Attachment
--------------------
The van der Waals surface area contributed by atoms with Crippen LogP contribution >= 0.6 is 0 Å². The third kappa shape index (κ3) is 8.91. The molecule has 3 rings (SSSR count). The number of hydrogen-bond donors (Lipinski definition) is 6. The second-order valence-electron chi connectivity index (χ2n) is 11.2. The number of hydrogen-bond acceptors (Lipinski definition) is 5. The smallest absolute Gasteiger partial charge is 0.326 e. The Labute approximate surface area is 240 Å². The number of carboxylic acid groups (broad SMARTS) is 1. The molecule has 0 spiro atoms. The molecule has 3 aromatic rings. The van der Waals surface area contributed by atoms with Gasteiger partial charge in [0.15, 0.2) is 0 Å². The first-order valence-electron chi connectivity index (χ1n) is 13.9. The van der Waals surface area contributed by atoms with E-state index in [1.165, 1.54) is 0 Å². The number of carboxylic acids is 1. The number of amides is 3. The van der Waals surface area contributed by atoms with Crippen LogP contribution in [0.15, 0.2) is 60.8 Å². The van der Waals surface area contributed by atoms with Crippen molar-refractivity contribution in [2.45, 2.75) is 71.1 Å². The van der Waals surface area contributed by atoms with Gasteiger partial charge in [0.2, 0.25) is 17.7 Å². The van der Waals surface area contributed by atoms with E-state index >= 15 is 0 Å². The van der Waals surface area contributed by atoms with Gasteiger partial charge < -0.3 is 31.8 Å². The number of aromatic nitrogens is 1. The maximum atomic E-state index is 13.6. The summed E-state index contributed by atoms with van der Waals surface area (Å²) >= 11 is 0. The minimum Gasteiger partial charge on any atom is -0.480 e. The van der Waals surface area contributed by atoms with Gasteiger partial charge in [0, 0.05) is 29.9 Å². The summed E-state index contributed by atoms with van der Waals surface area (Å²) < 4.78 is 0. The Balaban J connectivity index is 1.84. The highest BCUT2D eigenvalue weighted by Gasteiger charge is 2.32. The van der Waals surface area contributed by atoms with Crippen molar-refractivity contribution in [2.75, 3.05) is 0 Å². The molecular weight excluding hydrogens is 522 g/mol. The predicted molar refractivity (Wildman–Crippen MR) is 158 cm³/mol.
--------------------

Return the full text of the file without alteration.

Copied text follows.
The van der Waals surface area contributed by atoms with Crippen LogP contribution >= 0.6 is 0 Å². The third kappa shape index (κ3) is 8.91. The molecule has 3 rings (SSSR count). The number of hydrogen-bond donors (Lipinski definition) is 6. The second-order valence-electron chi connectivity index (χ2n) is 11.2. The number of hydrogen-bond acceptors (Lipinski definition) is 5. The smallest absolute Gasteiger partial charge is 0.326 e. The Labute approximate surface area is 240 Å². The number of carboxylic acid groups (broad SMARTS) is 1. The molecule has 0 spiro atoms. The molecule has 3 aromatic rings. The van der Waals surface area contributed by atoms with Gasteiger partial charge in [0.15, 0.2) is 0 Å². The first-order valence-electron chi connectivity index (χ1n) is 13.9. The van der Waals surface area contributed by atoms with E-state index in [1.165, 1.54) is 0 Å². The number of carboxylic acids is 1. The number of amides is 3. The van der Waals surface area contributed by atoms with Crippen LogP contribution in [0.15, 0.2) is 60.8 Å². The van der Waals surface area contributed by atoms with Crippen molar-refractivity contribution in [2.45, 2.75) is 71.1 Å². The van der Waals surface area contributed by atoms with Gasteiger partial charge in [0.2, 0.25) is 17.7 Å². The van der Waals surface area contributed by atoms with E-state index >= 15 is 0 Å². The van der Waals surface area contributed by atoms with Gasteiger partial charge < -0.3 is 31.8 Å². The number of aromatic nitrogens is 1. The maximum atomic E-state index is 13.6. The summed E-state index contributed by atoms with van der Waals surface area (Å²) >= 11 is 0. The minimum Gasteiger partial charge on any atom is -0.480 e. The van der Waals surface area contributed by atoms with Gasteiger partial charge in [0, 0.05) is 29.9 Å². The summed E-state index contributed by atoms with van der Waals surface area (Å²) < 4.78 is 0. The Balaban J connectivity index is 1.84. The highest BCUT2D eigenvalue weighted by Gasteiger charge is 2.32. The van der Waals surface area contributed by atoms with Crippen molar-refractivity contribution in [2.75, 3.05) is 0 Å². The molecular weight excluding hydrogens is 522 g/mol. The predicted molar refractivity (Wildman–Crippen MR) is 158 cm³/mol.